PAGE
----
RALEIGH — A long-stalled project that is a key component of Raleigh officials efforts to revitalize downtown is finally moving ahead.
Dominion Realty Partners expects to break ground this fall on an 11-story office building at the south end of Fayetteville Street. The $54 million project would be the first of two towers planned for the now vacant Charter Square site next to the One Bank of America Building.
The city sold the land for Charter Square more than four years ago, but the development group behind it has been unable to pre-lease enough space in either of the towers to secure financing.
Dominion and a silent equity partner are putting up $20 million to get the first tower built. The move is particularly noteworthy because the building is speculative, meaning most of the 225,000 square feet of space has not been pre-leased.
Its a really big statement, said Andy Andrews, Dominions president and CEO.
Andrews said the recent decisions by Red Hat and Citrix Systems to relocate their offices downtown have made other companies eager to follow.
People like to be around successful companies, he said.
Dominion also hopes to take advantage of the fact that downtown Raleigh has the lowest vacancy rate of any area in the Triangle at 6.2 percent, according to Karnes Research, a Raleigh firm that tracks commercial real estate trends. The downtown area is particularly short on larger blocks of newer office space.
That has a lot to do with why we are coming back downtown, Andrews said. Out of all the submarkets, we like this the best.
Dominion is well-known in the Triangle, having built numerous condominiums, apartments and office buildings. The company developed the Genworth Financial building in North Raleigh and also partnered with Highwoods Properties on the condominiums at the top of the PNC Plaza building in downtown Raleigh.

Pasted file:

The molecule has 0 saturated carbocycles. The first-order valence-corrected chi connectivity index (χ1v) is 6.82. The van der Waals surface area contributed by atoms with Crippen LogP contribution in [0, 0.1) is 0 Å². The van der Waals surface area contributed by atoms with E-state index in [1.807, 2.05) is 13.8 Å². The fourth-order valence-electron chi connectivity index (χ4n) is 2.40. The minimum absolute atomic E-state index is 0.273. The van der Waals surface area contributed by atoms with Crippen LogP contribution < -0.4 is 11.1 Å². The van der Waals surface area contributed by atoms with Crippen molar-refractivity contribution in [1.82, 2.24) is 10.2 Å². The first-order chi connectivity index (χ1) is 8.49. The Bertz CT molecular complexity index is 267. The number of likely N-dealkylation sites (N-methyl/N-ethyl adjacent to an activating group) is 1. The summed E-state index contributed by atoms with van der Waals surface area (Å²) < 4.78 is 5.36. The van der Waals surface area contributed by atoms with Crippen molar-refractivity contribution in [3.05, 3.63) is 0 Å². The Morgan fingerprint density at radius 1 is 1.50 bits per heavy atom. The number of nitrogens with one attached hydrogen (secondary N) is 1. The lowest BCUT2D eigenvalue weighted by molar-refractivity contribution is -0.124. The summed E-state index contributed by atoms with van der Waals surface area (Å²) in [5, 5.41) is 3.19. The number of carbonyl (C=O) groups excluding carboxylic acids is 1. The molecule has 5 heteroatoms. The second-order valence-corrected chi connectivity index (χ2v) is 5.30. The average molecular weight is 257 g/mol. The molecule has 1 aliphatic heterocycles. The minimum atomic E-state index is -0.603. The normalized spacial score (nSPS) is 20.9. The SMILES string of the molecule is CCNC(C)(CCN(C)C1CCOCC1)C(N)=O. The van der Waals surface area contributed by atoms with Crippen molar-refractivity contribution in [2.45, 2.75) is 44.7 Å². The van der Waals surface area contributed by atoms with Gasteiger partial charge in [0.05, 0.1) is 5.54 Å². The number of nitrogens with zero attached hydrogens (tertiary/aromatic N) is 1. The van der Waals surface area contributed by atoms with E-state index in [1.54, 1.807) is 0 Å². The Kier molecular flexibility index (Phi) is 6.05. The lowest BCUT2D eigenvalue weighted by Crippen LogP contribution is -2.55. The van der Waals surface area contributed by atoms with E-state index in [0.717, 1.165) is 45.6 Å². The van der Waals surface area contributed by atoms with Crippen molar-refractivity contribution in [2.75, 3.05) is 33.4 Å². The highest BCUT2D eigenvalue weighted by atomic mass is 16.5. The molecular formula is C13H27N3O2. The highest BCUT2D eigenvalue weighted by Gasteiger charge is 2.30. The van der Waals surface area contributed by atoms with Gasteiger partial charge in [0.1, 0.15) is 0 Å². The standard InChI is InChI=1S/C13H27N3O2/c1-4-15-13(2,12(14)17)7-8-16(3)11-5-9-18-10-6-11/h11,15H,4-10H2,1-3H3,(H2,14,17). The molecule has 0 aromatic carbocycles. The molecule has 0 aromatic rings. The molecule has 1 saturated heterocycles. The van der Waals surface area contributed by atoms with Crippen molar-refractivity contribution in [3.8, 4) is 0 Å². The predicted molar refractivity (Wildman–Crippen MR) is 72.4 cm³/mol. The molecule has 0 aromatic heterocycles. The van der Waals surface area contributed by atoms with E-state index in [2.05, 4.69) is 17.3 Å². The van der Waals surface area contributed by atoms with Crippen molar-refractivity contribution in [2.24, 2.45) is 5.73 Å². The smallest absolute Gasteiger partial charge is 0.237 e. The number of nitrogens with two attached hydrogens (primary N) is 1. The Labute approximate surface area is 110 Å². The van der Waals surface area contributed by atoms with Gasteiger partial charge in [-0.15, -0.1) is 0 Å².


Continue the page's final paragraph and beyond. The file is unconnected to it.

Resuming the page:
Charter Square was among several office projects in downtown that were delayed indefinitely as a result of the recession, which caused demand for office space to dry up. Banks have also become much more skittish about providing financing for such projects, often requiring developers to pre-lease much of the building or put up 40 percent or more of the total cost.
The site where Dominions tower is to be built was originally conceived as apartments or condominiums, with the much taller north tower containing the bulk of Charter Squares office space. Russell Allen, Raleighs city manager, said the change to offices should benefit both downtown and taxpayers.
Having the office space there on Fayetteville Street I think is a much better, higher use, he said. Its a higher value in the tax base. It creates huge amounts of things that create the rest of the downtown.
Andrews, who declined to name his equity partner, said negotiations about Charter Square began earlier this year and came together quickly. Other partners in the project include Craig Davis Properties, White Oak Properties, East-West Partners and Beacon Street Development.
That group paid the city $5.28 million for 1.75 acres on Fayetteville Street in November 2008. The group also constructed a 550-space underground parking deck on the site, which the city purchased for $25.5 million.
Under its original deal with the city, the Charter Square development group had five years from the sale date of the land to build two towers valued at $100 million.
The Raleigh City Council later voted to amend the Charter Square development agreement to give the developers more time and flexibility.
Allen said the council will likely have to approve some changes to the deal as a result of Dominions involvement.
The company hopes to begin construction of the first building in November. One of the advantages of the Charter Square site is that all the preliminary site work is complete, meaning construction is only expected to take 12 months.
Dominion has already secured commitments from four tenants who are expected to occupy about 35,000 square feet. Three of those tenants Dominion, JDavis Architects and the real estate firm CBRE are involved in the design and construction of the building. The fourth is Eschelon Hospitality, which expects to open a restaurant on the first floor.
Eschelon already operates three other restaurants on Fayetteville Street.